In its motion for summary judgment, JANA argued that the restrictions set forth in CNET’s advance-notice bylaw were inapplicable to proposals submitted via independently financed proxy materials. JANA contended that the restrictions in the bylaw applied only to nominations and proposals a stockholder attempted to include on management’s form of proxy pursuant to Rule 14a-8 promulgated under the Exchange Act of 1934. JANA also contended that, if this bylaw was read to apply, it is invalid under Delaware law because it is an unreasonable restriction on the stockholder franchise.
Although declining to consider the validity of the bylaw itself, Chancellor Chandler held in favor of JANA and interpreted the advance-notice bylaw to not apply outside the context of Rule 14a-8. In other words, because JANA was not requesting that CNET include its proposals or nominations in CNET’s proxy materials, JANA was not required to comply with the advance-notice bylaw’s requirements.
In its decision, the Chancellor Chandler identified three reasons for concluding that the advance-notice bylaw can be read only to apply to proposals made pursuant to Rule 14a-8:
First, he concluded that the language in CNET’s advance-notice bylaw, which states “a stockholder…may seek to transact other corporate business at the meeting” does not make sense outside the context of Rule 14a-8. Under Delaware law, stockholders are entitled to make proposals without seeking the approval of management. It is only where a stockholder wishes to include its proposal in management’s proxy materials, and avoid the costs of a proxy solicitation, that the stockholder must seek inclusion under Rule 14a-8. Chancellor Chandler noted that the other federal proxy rules do not give management the ability to restrict stockholder proposals or nominations when the stockholder proponent is not seeking to avail itself of management’s proxy. Thus, he concluded that the phrase “may seek” suggests the stockholder must ask for permission or approval to make a proposal, which only occurs under Rule 14a-8, and that because JANA intended to finance its own proxy solicitation and thus did not need management permission or approval to make a proposal, the bylaw did not apply to JANA’s proposals.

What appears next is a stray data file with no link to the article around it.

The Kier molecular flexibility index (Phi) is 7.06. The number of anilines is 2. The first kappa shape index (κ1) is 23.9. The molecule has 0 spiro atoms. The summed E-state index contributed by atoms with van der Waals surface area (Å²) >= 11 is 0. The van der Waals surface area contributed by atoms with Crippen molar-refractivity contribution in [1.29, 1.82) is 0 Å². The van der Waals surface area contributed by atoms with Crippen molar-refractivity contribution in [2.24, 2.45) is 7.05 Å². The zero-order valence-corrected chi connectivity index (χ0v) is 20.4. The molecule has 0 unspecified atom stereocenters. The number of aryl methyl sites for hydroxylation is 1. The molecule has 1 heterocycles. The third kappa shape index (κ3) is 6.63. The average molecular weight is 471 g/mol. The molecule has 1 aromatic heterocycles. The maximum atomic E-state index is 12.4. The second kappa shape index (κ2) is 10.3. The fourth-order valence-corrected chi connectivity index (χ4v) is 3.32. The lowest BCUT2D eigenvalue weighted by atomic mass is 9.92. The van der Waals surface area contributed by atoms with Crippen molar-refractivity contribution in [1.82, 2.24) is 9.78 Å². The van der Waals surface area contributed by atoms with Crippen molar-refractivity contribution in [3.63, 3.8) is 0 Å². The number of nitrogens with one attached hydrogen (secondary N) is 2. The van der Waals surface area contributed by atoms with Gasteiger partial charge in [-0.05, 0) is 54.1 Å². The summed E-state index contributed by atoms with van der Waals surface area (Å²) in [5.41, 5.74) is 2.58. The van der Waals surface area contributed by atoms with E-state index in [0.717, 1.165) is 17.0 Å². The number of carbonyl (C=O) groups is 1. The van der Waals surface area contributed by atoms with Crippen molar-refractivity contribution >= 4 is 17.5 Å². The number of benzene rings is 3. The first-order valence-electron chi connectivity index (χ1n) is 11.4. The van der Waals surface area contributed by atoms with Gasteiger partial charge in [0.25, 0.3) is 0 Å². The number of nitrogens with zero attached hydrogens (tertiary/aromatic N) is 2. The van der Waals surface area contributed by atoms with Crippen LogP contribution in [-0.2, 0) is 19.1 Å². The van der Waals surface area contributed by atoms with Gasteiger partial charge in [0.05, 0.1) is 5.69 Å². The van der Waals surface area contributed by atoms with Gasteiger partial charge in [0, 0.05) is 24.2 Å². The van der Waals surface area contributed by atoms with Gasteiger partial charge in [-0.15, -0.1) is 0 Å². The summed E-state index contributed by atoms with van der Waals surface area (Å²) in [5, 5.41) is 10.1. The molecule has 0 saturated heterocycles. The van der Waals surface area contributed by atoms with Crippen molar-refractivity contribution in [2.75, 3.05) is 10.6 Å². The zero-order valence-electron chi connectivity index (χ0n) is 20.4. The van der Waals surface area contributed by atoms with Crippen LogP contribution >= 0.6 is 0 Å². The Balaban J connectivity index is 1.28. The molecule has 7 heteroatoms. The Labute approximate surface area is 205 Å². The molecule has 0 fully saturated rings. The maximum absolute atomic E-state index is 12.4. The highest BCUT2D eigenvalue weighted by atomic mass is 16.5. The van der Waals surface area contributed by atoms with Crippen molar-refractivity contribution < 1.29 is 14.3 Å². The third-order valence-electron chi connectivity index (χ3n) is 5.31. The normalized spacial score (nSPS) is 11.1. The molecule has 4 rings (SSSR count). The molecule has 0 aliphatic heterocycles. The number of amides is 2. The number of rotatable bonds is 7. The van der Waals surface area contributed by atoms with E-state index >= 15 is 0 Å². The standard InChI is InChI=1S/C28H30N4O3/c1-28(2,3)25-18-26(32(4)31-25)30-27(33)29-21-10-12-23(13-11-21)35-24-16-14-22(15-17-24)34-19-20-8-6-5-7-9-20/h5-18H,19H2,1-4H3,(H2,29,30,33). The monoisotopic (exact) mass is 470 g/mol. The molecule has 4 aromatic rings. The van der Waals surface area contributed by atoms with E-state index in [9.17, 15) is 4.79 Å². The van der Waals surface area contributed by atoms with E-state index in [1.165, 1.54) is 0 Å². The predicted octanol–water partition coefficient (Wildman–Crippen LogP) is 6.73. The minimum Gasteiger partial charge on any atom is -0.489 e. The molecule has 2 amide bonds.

Second, Chancellor Chandler noted that the deadline for stockholder proposals keyed off the mailing of proxy materials the previous year. He reasoned that a deadline relating to mailing of proxy materials only made sense if the provision covered only proposals to be included in management’s proxy materials. The Chancellor noted that no advance-notice bylaw previously approved by Delaware courts had a proxy-mailing deadline. Instead, they had deadlines keying off the meeting date.
Third, Chancellor Chandler found the final sentence of CNET’s advance-notice bylaw (“Notwithstanding the foregoing, such notice must also comply with any federal securities laws establishing the circumstances under which [CNET] is required to include the proposal in its proxy statement or form of proxy”) to be the most compelling evidence that the provision was intended to apply only in the context of Rule 14a-8. He determined that this last sentence “purportedly grafts onto the bylaw all of the requirements of Rule 14a-8.” Noting that the bylaw at issue already “incorporate[d] all of the requirements of Rule 14a-8,” he deduced that no reason could have existed for CNET “to have grafted Rule 14a-8’s burdensome requirements onto its Notice Bylaw if that bylaw applied outside the context of [Rule] 14a-8 proposals.”
CNET has announced that it will pursue an appeal of this decision to the Delaware Supreme Court.
As a result of the JANA decision, companies should, in consultation with counsel, take steps to ensure that their bylaws contain advance-notice and advance-nominations provisions that are unambiguous, clear as to the circumstances and situations to which they apply, and not susceptible to being interpreted in a similar fashion to the way in which the Delaware Chancery Court interpreted CNET’s advance-notice bylaws.